God will end up providing for Cain nonetheless, but the consequence of Cain’s jealousy and quarrelling remain to us this day a sign of tainted fruit; an unproductive fruit tree; to have one’s work burned up and to thereby suffer loss and so saved, as Paul says in the verses just beyond those we read today, “only as through fire.” In other words, it is not that your works will necessarily lead to your damnation – for God has mercy on his people through the glut of their deepest sins – yet one must know that that mercy comes with the consequence of experiencing Cain’s own consequence: a life saved but only through the refining fire, that, because of his own actions, will bring much personal struggle and suffering.
Jealousy and quarreling then are symptomatic of one’s failure to recognize something essential to faith: we don’t belong to a particular congregation, to a particular Church, to a particular job, to a particular human being. These things DO NOT define who we are. No, my friends: we belong to God through Jesus Christ who draws us ever closer to him in his Holy Spirit. Listen to what Paul says here:
3:4 For when one says, "I belong to Paul," and another, "I belong to Apollos," are you not merely human? 3:5 What then is Apollos? What is Paul? Servants through whom you came to believe, as the Lord assigned to each. 3:6 I planted, Apollos watered, but God gave the growth. 3:7 So neither the one who plants nor the one who waters is anything, but only God who gives the growth.
You see the Corinthians here were doing something the disciples had done with Jesus: they were attempting to secure themselves, to get rid of their fear and anxiety and insecurity by asserting that they belonged to Paul or to Apollos, and so because of this, they possessed the truth and everyone else was wrong. This assertion to have the truth and to be right because they belonged to a particular leader or congregation – Paul or Apollos – led to jealousy and quarrelling with one another, to the point that it blinded them to the actual truth: they belonged first and foremost to Jesus Christ. That all their self-assessment, all their work, all their lives, belonged to God in and through Jesus. To grow as a Christian, and particular as a witness or disciple, one must learn, as Cain had to, to accept this reality. You belong to Jesus Christ. This is who saves you, IN ORDER THAT, you might show his light to the world. And if you’re going to show his light to the world, then you have to choose to live not for your own needs and comforts, not out of fear, not out of insecurity, but out of the confidence that God has accomplished all things for you in Jesus Christ. This goes to your life right here and now: how do each of you, who in just a few minutes will hear the results of our survey, decide to witness to Jesus Christ? Is it out of fear or faith? Is it out of a sense that you ought to be served, or that you are a servant of God? Are you willing to set aside your fears, anxieties, jealousies, and quarrelling for the sake of showing this community to whom you belong? This is the decision before us, just as it has been before every Christian community through time right back to the Corinthians. We belong to God in Jesus Christ through his Holy Spirit. We are held, secured, moved, loved, shaped and formed by this reality … are we willing to acknowledge that and step into what might seem scary, worrisome, frustrating, with a sense of faith and hope? Or will we demand that we belong in to a modern day Paul or Apollos?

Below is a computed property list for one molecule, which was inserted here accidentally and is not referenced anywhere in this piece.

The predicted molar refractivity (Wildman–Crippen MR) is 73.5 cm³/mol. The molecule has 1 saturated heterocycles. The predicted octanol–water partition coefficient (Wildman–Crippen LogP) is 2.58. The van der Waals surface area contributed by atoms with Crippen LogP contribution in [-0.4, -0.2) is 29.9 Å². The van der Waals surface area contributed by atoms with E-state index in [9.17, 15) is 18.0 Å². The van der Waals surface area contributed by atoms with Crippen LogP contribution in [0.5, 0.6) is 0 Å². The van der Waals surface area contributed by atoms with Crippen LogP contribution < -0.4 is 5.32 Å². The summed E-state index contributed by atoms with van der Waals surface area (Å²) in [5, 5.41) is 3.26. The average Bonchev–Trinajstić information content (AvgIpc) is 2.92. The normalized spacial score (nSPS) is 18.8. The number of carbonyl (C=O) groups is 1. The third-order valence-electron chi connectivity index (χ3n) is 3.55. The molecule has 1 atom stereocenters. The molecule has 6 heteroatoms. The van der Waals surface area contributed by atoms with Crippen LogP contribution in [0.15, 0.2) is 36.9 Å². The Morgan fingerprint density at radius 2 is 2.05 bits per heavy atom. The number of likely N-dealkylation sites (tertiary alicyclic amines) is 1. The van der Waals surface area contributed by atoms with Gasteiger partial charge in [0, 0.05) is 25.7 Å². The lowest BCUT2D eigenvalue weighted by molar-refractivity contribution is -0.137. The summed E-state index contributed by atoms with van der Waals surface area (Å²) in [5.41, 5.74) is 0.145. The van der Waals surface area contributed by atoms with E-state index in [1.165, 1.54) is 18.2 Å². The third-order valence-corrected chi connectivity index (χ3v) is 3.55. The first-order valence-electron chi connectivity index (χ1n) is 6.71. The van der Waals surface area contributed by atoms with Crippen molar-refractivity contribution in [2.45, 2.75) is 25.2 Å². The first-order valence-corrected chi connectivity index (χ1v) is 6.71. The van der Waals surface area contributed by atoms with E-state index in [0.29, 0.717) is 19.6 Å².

The Rev. Dr. LEigh Silcox
Born in Windsor, ON, Leigh moved around Northern and Southern Ontario during his childhood. He attended North Carolina State University to play soccer, but after repeated injuries, instead took up mountain biking, road cycling, bouldering, trail running and hiking, which he continues to do to this day.